There is nothing like a good story at Christmas. In Roots, Home Associate Company, 1927 brings us a dozen or so of the most weird and wonderful from around the world.
Its inspiration comes from the Aarne index of folk tales, held in the British Library, which is a collection of thousands of ancient folk tales from all corners of the globe, with universal themes such as greed, love and magic that connect us all.
It opens and closes with the story of a murderously greedy cat, who eats not only its mistress but heaven, hell and mother earth herself. There follows what writer and director Suzanne Andrade describes as a ‘rag tag collection of folk jokes and stories’, all told with 1927’s inventive mix of Paul Barritt’s animation, performance and live music.
If you’ve seen the company before you will be familiar with Lillian Henley’s accompanying vaudeville style piano and song, which gives the production a feel of mixing mime with silent movie screenings. This time, a musician at either side of the stage plays a range of instruments – some instantly recognisable like a violin and glockenspiel while others add to the fascination of the overall quirkiness of the show, such as a donkey’s jaw, Peruvian prayer boxes and musical saws.
Recorded narration by friends and family, who are not trained actors, adds another layer – for example, The Luckless Man who is fated to be unlucky, is narrated by Nigel an ex steel worker turned councillor from North Talbot in Wales.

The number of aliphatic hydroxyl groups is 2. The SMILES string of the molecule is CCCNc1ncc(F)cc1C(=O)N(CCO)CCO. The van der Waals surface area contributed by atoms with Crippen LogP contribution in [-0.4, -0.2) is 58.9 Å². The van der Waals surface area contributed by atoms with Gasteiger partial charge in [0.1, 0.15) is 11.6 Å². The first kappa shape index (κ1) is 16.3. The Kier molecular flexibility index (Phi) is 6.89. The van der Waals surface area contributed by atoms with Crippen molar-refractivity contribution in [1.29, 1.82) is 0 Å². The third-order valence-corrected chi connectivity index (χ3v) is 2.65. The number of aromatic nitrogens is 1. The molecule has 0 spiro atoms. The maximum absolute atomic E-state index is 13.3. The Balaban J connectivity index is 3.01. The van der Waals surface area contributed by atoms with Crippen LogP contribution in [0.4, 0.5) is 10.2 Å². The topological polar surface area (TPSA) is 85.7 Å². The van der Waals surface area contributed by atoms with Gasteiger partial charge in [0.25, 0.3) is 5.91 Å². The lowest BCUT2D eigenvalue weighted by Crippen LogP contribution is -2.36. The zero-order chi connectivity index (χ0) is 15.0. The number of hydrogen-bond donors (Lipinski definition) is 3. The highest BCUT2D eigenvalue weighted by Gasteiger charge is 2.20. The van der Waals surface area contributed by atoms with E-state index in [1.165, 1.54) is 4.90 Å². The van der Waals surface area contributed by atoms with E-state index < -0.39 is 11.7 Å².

Over the course of an hour or so we hear of a king who puts his bride through many trials to test her fidelity; a man who shares his flat with poverty, and an unremarkable character who squanders wishes on meat pie and ale, with contemporary reference to the US presidency.
Each tale is told with a delicious dose of dark humour, giving us all the darkness of a fairy tale without the happy ending. Some, such as Two Fish, have a moral of sorts. It tells of a fishing family who catch three fish every day. One day the parents decide to drown their child so that they can eat more than one fish a day each. After the child’s death the pair only ever catch two fish a day.
The story ends here and for the most part there is no clear direction from the company of which way to think. This openness has both its up and downsides for the show. Its lack of an overarching narrative and structure mean it doesn’t have the same impact of the previous shows from 1927 we’ve seen at Home. But as a whimsical escape over the festive season, this alternative Christmas show is a winner.★ ★ ★ ★